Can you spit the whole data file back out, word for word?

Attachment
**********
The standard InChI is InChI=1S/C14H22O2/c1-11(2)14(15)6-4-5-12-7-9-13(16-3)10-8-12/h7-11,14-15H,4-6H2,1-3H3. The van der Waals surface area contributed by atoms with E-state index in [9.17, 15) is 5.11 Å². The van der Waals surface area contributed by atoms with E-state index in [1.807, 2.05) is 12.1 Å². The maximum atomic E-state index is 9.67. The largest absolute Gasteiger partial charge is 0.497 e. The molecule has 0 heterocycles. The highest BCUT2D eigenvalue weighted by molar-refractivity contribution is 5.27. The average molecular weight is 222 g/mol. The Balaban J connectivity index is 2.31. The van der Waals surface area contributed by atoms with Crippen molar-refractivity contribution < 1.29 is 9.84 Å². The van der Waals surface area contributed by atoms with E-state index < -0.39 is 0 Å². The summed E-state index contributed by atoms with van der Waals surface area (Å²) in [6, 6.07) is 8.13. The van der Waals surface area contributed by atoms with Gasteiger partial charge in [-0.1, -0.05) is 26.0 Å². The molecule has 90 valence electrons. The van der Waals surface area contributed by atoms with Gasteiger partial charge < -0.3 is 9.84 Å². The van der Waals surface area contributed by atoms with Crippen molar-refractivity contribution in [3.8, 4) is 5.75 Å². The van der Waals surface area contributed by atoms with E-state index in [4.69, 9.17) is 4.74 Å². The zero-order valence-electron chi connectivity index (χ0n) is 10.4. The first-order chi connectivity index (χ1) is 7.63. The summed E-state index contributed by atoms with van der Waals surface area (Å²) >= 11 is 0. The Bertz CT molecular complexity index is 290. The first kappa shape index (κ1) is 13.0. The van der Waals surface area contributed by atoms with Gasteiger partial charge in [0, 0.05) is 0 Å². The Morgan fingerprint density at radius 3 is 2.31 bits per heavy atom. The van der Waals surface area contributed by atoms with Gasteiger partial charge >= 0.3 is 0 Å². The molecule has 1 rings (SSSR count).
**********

The standard InChI is InChI=1S/C14H22O2/c1-11(2)14(15)6-4-5-12-7-9-13(16-3)10-8-12/h7-11,14-15H,4-6H2,1-3H3. The van der Waals surface area contributed by atoms with E-state index in [9.17, 15) is 5.11 Å². The van der Waals surface area contributed by atoms with E-state index in [1.807, 2.05) is 12.1 Å². The maximum atomic E-state index is 9.67. The largest absolute Gasteiger partial charge is 0.497 e. The molecule has 0 heterocycles. The highest BCUT2D eigenvalue weighted by molar-refractivity contribution is 5.27. The average molecular weight is 222 g/mol. The Balaban J connectivity index is 2.31. The van der Waals surface area contributed by atoms with Crippen molar-refractivity contribution < 1.29 is 9.84 Å². The van der Waals surface area contributed by atoms with E-state index < -0.39 is 0 Å². The summed E-state index contributed by atoms with van der Waals surface area (Å²) in [6, 6.07) is 8.13. The van der Waals surface area contributed by atoms with Gasteiger partial charge in [-0.1, -0.05) is 26.0 Å². The molecule has 90 valence electrons. The van der Waals surface area contributed by atoms with Gasteiger partial charge < -0.3 is 9.84 Å². The van der Waals surface area contributed by atoms with Crippen molar-refractivity contribution in [3.8, 4) is 5.75 Å². The van der Waals surface area contributed by atoms with E-state index in [4.69, 9.17) is 4.74 Å². The zero-order valence-electron chi connectivity index (χ0n) is 10.4. The first-order chi connectivity index (χ1) is 7.63. The summed E-state index contributed by atoms with van der Waals surface area (Å²) >= 11 is 0. The Bertz CT molecular complexity index is 290. The first kappa shape index (κ1) is 13.0. The van der Waals surface area contributed by atoms with Gasteiger partial charge in [0, 0.05) is 0 Å². The Morgan fingerprint density at radius 3 is 2.31 bits per heavy atom. The van der Waals surface area contributed by atoms with Gasteiger partial charge >= 0.3 is 0 Å². The molecule has 1 rings (SSSR count).